Perkins is a professor of American and English literature and film. In this essay, she examines the theme of survival.
The threats to the Price family's physical survival in The Poisonwood Bible are obvious and immediate. They must find enough food to eat, stay away from poisonous snakes and tarantulas, and guard against dysentery and malaria. Less obvious but more complex are the personal obstacles that they face. One such problem is created by Nathan's religious fanaticism, fueled by his own insecurities, which prevents him from successfully adapting to his surroundings. His inability to overcome this obstacle ultimately destroys two lives—his and Ruth May's. The rest of the Price family are able to cope with many physical and personal trials during their time in the Congo. Yet, like the malaria that lingers in their systems long after their escape from Kilanga, emotional damage remains, which has a profound effect on the next three decades of their lives.
As they are taught by the villagers to keep external dangers at bay, the Price women learn how to evade, to adapt, and to confront internal obstacles to their survival. Initially, they face a profound sense of culture shock compounded by their homesickness after their relocation to a foreign, often dangerous world. Their first response is to try to hold onto their American identity. They bring with them artifacts from American culture, like Underwood deviled ham, Band-Aids,...
(The entire section is 1533 words.)
Elaine R. Ognibene
In the following essay, Ognibene discusses the author's elucidation of how a dominating culture shrouds the truth about greed and power in the "scriptural rhetoric" of "righteous zeal and religious reckoning" while exploring the complexities of "clashing cultural views."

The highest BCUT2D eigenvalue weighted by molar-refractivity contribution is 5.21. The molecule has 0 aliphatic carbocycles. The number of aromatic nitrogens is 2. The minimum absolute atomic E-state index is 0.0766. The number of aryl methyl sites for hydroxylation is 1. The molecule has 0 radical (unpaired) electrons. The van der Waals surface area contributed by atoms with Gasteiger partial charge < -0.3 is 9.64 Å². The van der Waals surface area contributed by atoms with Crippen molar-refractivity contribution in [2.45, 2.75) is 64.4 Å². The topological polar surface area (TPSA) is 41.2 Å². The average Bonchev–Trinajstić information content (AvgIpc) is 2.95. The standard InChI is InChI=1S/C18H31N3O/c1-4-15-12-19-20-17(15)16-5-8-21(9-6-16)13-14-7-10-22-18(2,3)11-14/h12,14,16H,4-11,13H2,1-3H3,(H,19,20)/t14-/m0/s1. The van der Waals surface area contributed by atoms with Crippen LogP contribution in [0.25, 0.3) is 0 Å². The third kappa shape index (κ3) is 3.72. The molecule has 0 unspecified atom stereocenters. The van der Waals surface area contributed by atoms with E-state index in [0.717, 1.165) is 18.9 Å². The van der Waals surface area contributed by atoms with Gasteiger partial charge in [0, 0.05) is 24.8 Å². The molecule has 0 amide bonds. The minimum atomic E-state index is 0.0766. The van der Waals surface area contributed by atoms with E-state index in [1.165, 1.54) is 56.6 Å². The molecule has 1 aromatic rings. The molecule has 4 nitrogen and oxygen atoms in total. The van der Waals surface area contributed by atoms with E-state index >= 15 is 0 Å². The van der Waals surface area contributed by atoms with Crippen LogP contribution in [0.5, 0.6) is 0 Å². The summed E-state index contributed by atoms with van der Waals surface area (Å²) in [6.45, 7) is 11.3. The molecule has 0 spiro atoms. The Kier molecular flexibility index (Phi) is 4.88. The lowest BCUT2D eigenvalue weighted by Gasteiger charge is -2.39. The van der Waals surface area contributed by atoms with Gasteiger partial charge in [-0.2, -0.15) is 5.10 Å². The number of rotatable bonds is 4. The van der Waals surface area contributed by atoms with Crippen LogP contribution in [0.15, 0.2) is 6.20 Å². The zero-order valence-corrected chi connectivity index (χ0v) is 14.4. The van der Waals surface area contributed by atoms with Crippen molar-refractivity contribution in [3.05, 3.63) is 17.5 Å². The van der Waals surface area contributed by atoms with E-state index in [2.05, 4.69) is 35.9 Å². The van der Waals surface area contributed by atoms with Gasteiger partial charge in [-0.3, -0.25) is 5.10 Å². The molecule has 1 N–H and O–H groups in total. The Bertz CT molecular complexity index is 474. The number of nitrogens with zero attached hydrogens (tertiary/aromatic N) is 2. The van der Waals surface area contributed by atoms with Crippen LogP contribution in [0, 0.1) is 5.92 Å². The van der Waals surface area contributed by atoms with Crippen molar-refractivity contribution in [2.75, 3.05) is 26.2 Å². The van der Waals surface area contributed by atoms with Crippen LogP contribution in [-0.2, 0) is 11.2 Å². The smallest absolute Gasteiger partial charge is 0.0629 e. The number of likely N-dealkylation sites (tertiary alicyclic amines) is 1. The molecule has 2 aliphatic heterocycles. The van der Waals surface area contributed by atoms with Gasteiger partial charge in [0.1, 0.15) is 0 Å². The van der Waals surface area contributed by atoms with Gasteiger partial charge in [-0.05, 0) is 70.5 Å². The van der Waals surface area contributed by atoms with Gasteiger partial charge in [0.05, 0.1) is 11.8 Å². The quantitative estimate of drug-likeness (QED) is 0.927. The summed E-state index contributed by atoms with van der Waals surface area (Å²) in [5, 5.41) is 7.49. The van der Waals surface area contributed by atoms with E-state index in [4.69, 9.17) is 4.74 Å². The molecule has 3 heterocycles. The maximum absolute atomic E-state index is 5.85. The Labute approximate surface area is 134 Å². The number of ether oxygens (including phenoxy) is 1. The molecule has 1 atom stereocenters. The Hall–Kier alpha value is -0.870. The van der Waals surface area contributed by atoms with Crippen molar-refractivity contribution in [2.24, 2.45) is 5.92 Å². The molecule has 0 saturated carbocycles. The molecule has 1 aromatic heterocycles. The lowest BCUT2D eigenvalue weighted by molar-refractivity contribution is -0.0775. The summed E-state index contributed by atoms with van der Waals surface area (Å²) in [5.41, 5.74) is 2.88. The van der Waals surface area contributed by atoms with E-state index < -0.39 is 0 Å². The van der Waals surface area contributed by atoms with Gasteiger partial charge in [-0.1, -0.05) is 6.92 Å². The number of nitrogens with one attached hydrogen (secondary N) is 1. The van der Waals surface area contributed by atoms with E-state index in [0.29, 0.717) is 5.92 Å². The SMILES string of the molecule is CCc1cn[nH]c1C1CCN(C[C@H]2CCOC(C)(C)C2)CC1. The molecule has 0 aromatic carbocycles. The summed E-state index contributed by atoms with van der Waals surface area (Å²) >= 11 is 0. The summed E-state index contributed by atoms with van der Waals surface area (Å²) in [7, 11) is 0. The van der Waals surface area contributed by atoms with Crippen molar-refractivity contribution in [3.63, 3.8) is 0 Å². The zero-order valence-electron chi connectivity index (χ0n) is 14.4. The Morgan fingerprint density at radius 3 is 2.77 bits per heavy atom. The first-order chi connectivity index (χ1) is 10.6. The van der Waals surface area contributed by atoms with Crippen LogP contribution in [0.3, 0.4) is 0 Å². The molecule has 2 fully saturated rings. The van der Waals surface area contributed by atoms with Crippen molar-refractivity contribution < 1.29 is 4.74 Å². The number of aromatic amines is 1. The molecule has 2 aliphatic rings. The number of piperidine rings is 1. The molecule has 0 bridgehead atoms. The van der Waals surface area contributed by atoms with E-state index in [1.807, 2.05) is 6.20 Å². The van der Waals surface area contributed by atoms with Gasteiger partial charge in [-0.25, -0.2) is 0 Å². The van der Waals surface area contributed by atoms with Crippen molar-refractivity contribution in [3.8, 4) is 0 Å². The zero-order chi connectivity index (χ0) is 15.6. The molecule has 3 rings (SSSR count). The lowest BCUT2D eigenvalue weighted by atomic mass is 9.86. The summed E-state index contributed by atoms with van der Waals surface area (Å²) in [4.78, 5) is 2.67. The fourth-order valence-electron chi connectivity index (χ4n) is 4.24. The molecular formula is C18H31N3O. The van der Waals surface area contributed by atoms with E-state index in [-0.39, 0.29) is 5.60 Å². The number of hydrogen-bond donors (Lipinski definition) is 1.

In his history of the Congo during the reign of Belgium's King Leopold (1876–1909), Adam Hochschild tells a riveting and terrifying story of greed and terror, as well as what he terms the "politics of forgetting" the hard truths that have emerged over the last hundred years or so. He shows how a dominant European and American technique for diverting attention from the truth involved a language of righteous zeal and religious reckoning, a scriptural rhetoric used to hide the real story of imperial greed. Several scholars from contemporary critical schools—deconstructionists, Marxists, and post-colonialists address the issue in a similar fashion. In the words of Phillipa Kafka, they work at "(un)doing the missionary position" in literature, advancing new notions of "exclusionary identity, dominating heterogeneity and universality or in more blunt language, White supremacy" (1997, xv), Relying on Henry A. Giroux's words, Kafka defines the missionary position as "monolithic views of culture, nationalism and difference" (xvi).
In The Poisonwood Bible, Barbara Kingsolver illustrates the hypocrisy of religious rhetoric and practice that sacrifices the many for the...
(The entire section is 7126 words.)